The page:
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The Relative Afferent Pupillary Defect

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This is an important part of the neurological examination of the eye. The Relative Afferent Pupillary Defect (RAPD), is also called the Marcus Gunn pupil, after the ophthalmologist that described the defect in 1883. The sign causes much confusion, but in reality is a very simple sign. In summary, a light is swung between both eyes. If all is normal, both pupils will remain constricted. If there is an optic nerve lesion, both pupils will ‘paradoxically’ dilate, when the light is shone into the affected side . It is really a test for decreased visual acuity. The side of decreased acuity will see a decreased afferent feed to the brain. The RAPD is a partial lesion and thus there is still some response. If the CNII lesion were complete, there would be no reaction in the eye. Other causes of RAPD include retinal detachment and central retinal artery occlusion.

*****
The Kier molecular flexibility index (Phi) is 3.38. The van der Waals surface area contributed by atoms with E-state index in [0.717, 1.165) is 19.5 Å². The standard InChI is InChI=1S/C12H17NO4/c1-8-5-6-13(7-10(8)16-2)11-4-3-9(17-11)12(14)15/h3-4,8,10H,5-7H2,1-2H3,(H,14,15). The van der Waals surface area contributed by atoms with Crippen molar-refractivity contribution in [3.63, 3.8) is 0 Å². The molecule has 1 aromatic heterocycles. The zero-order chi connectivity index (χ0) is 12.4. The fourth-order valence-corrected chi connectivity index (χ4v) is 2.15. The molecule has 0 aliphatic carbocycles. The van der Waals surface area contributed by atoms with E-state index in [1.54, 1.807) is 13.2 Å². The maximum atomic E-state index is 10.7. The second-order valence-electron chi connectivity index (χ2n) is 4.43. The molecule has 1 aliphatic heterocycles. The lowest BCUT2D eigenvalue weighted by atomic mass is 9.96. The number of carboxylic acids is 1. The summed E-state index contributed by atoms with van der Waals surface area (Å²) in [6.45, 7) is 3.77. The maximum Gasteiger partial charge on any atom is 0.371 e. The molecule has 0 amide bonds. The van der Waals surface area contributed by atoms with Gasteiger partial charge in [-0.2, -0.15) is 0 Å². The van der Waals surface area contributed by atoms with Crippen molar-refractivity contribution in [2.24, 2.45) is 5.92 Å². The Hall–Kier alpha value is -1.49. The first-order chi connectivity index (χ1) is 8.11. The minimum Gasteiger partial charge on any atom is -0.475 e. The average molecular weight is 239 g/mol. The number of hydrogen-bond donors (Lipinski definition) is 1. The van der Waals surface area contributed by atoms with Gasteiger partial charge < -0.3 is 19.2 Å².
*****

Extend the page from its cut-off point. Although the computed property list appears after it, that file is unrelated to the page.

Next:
HERE IS HOW IT WORKS.

The RAPD can only be demonstrated when the swinging light test is used. This is because the dynamic dilatation of both eyes gives the diagnosis. When the light being shone into the normal eye. The afferent fibres are intact and so the information goes to the brain and returns as a direct response of pupillary constriction and a consensual response(opposite eye) When the light being shone into the affected eye. Because there is impairment of the afferent fibres, the information is not adequately fed back to the brain, so minimal information is returned back to the eyes. The result is a much reduced direct and consensual response. This in effect gives the impression of the pupils dilating.

Light in the normal eye causes constriction of both pupils, ie., direct and consensual response. Light into the affected eye – Because the afferent fibres aren’t able to transmit the same amount of information to the brain, there is no time for a direct and consensual response, so both pupils appear to dilate.

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